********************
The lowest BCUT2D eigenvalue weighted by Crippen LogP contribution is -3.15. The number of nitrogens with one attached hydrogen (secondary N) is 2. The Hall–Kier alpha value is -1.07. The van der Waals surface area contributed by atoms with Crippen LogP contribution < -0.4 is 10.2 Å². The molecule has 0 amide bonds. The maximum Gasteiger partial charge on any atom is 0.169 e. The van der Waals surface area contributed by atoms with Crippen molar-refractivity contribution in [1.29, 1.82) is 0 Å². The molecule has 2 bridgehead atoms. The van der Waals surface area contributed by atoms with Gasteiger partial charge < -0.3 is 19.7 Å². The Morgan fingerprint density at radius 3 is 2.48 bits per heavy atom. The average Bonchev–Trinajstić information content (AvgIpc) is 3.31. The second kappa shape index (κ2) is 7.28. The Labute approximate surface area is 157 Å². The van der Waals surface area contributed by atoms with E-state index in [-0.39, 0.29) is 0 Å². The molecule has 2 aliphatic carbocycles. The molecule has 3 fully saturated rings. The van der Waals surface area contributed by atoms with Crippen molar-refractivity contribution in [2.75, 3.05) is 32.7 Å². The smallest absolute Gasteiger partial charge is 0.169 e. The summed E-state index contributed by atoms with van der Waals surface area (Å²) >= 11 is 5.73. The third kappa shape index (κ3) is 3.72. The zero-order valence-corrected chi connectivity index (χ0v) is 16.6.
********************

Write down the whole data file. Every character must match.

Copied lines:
The lowest BCUT2D eigenvalue weighted by Crippen LogP contribution is -3.15. The number of nitrogens with one attached hydrogen (secondary N) is 2. The Hall–Kier alpha value is -1.07. The van der Waals surface area contributed by atoms with Crippen LogP contribution < -0.4 is 10.2 Å². The molecule has 0 amide bonds. The maximum Gasteiger partial charge on any atom is 0.169 e. The van der Waals surface area contributed by atoms with Crippen molar-refractivity contribution in [1.29, 1.82) is 0 Å². The molecule has 2 bridgehead atoms. The van der Waals surface area contributed by atoms with Gasteiger partial charge < -0.3 is 19.7 Å². The Morgan fingerprint density at radius 3 is 2.48 bits per heavy atom. The average Bonchev–Trinajstić information content (AvgIpc) is 3.31. The second kappa shape index (κ2) is 7.28. The Labute approximate surface area is 157 Å². The van der Waals surface area contributed by atoms with E-state index in [-0.39, 0.29) is 0 Å². The molecule has 2 aliphatic carbocycles. The molecule has 3 fully saturated rings. The van der Waals surface area contributed by atoms with Crippen molar-refractivity contribution in [2.75, 3.05) is 32.7 Å². The smallest absolute Gasteiger partial charge is 0.169 e. The summed E-state index contributed by atoms with van der Waals surface area (Å²) >= 11 is 5.73. The third kappa shape index (κ3) is 3.72. The zero-order valence-corrected chi connectivity index (χ0v) is 16.6.